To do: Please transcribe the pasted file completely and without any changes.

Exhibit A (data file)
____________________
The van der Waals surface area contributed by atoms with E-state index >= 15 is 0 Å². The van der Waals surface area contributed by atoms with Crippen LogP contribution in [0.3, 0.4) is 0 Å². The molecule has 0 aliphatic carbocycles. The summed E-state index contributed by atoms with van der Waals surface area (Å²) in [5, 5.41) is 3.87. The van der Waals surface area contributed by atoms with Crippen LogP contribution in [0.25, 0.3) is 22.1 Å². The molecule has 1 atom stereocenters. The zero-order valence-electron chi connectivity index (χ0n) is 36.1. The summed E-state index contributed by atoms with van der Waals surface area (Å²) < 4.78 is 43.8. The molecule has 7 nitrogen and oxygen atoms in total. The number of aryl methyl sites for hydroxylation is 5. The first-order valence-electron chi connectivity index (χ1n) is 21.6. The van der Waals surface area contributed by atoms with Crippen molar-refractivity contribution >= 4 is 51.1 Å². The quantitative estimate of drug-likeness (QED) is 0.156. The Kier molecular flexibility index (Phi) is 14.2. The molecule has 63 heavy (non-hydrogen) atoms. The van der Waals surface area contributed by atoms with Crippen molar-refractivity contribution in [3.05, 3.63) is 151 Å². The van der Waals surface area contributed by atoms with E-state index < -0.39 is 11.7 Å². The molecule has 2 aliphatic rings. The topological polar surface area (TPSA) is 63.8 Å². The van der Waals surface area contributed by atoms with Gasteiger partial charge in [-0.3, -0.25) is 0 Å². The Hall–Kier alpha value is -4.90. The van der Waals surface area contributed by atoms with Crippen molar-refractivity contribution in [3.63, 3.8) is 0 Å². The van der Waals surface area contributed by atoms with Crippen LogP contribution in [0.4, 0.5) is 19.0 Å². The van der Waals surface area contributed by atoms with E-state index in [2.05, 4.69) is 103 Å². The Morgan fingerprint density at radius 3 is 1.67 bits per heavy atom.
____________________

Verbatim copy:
The van der Waals surface area contributed by atoms with E-state index >= 15 is 0 Å². The van der Waals surface area contributed by atoms with Crippen LogP contribution in [0.3, 0.4) is 0 Å². The molecule has 0 aliphatic carbocycles. The summed E-state index contributed by atoms with van der Waals surface area (Å²) in [5, 5.41) is 3.87. The van der Waals surface area contributed by atoms with Crippen LogP contribution in [0.25, 0.3) is 22.1 Å². The molecule has 1 atom stereocenters. The zero-order valence-electron chi connectivity index (χ0n) is 36.1. The summed E-state index contributed by atoms with van der Waals surface area (Å²) < 4.78 is 43.8. The molecule has 7 nitrogen and oxygen atoms in total. The number of aryl methyl sites for hydroxylation is 5. The first-order valence-electron chi connectivity index (χ1n) is 21.6. The van der Waals surface area contributed by atoms with Crippen molar-refractivity contribution >= 4 is 51.1 Å². The quantitative estimate of drug-likeness (QED) is 0.156. The Kier molecular flexibility index (Phi) is 14.2. The molecule has 63 heavy (non-hydrogen) atoms. The van der Waals surface area contributed by atoms with Crippen molar-refractivity contribution in [3.05, 3.63) is 151 Å². The van der Waals surface area contributed by atoms with E-state index < -0.39 is 11.7 Å². The molecule has 2 aliphatic rings. The topological polar surface area (TPSA) is 63.8 Å². The van der Waals surface area contributed by atoms with Gasteiger partial charge in [-0.3, -0.25) is 0 Å². The Hall–Kier alpha value is -4.90. The van der Waals surface area contributed by atoms with Crippen molar-refractivity contribution in [3.63, 3.8) is 0 Å². The van der Waals surface area contributed by atoms with Crippen LogP contribution in [0.4, 0.5) is 19.0 Å². The van der Waals surface area contributed by atoms with E-state index in [2.05, 4.69) is 103 Å². The Morgan fingerprint density at radius 3 is 1.67 bits per heavy atom.